Merlin Bird Graphic

Merlin Bird ID

Try our free app foriOS | AndroidWeb version coming soon!
Recently Viewed Species

    Northern Saw-whet Owl

    ID Info
    Silhouette OwlsOwls

    Northern Saw-whet Owl

    Aegolius acadicus
    • ORDER: Strigiformes
    • FAMILY: Strigidae
    Basic Description

    A tiny owl with a catlike face, oversized head, and bright yellow eyes, the Northern Saw-whet Owl is practically bursting with attitude. Where mice and other small mammals are concerned this fierce, silent owl is anything but cute. One of the most common owls in forests across northern North America (and across the U.S. in winter), saw-whets are highly nocturnal and seldom seen. Their high-pitched too-too-too call is a common evening sound in evergreen mountain forests from January through May.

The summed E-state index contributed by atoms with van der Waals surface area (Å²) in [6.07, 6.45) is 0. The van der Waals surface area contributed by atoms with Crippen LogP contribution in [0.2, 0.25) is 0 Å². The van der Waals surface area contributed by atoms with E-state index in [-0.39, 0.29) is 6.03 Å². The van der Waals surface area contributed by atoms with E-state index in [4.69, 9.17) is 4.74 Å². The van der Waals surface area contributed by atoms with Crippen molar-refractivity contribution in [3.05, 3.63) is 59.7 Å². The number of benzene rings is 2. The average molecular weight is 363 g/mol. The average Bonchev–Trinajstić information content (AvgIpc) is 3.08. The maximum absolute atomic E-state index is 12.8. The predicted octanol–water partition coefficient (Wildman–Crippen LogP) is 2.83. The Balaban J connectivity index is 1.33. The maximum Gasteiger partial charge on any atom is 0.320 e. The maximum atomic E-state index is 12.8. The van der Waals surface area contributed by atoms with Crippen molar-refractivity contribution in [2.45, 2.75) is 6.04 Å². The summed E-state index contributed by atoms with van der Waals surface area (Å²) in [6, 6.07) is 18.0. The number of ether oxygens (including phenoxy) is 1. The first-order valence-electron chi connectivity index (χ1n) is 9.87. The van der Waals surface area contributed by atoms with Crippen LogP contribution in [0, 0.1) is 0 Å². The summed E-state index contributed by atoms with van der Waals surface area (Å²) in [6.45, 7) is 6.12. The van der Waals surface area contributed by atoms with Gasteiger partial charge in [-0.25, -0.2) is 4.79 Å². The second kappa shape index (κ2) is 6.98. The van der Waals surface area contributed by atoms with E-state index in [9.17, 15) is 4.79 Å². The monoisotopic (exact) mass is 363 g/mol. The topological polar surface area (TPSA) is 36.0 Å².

More ID Info
    image of range map for Northern Saw-whet OwlRange map provided by Birds of North AmericaExplore Maps

    Find This Bird

    It’s hard to see a Northern Saw-whet Owl, but you may hear them on quiet nights from January to May in forests of northern and western North America. Listen for a sharp, high, repeated too-too-too call. During the day these small, hard-to-find owls roost silently in dense conifers. Your best chance of seeing them is to pay attention to small songbirds—if they discover a roosting saw-whet, they’re likely to kick up a racket, calling and flying at the owl until it moves one.

    Other Names
    • Tecolote Oyamelero Norteño (Spanish)
    • Petite Nyctale (French)

    Backyard Tips

    If you live on an extensively wooded lot within the Northern Saw-whet Owl’s breeding range, consider putting up a nest box to attract a breeding pair. Make sure you put it up well before breeding season. Attach a guard to keep predators from raiding eggs and young. Find out more about nest boxes on our Attract Birds pages. You'll find plans for building a nest box of the appropriate size on our All About Birdhouses site.

    • Cool Facts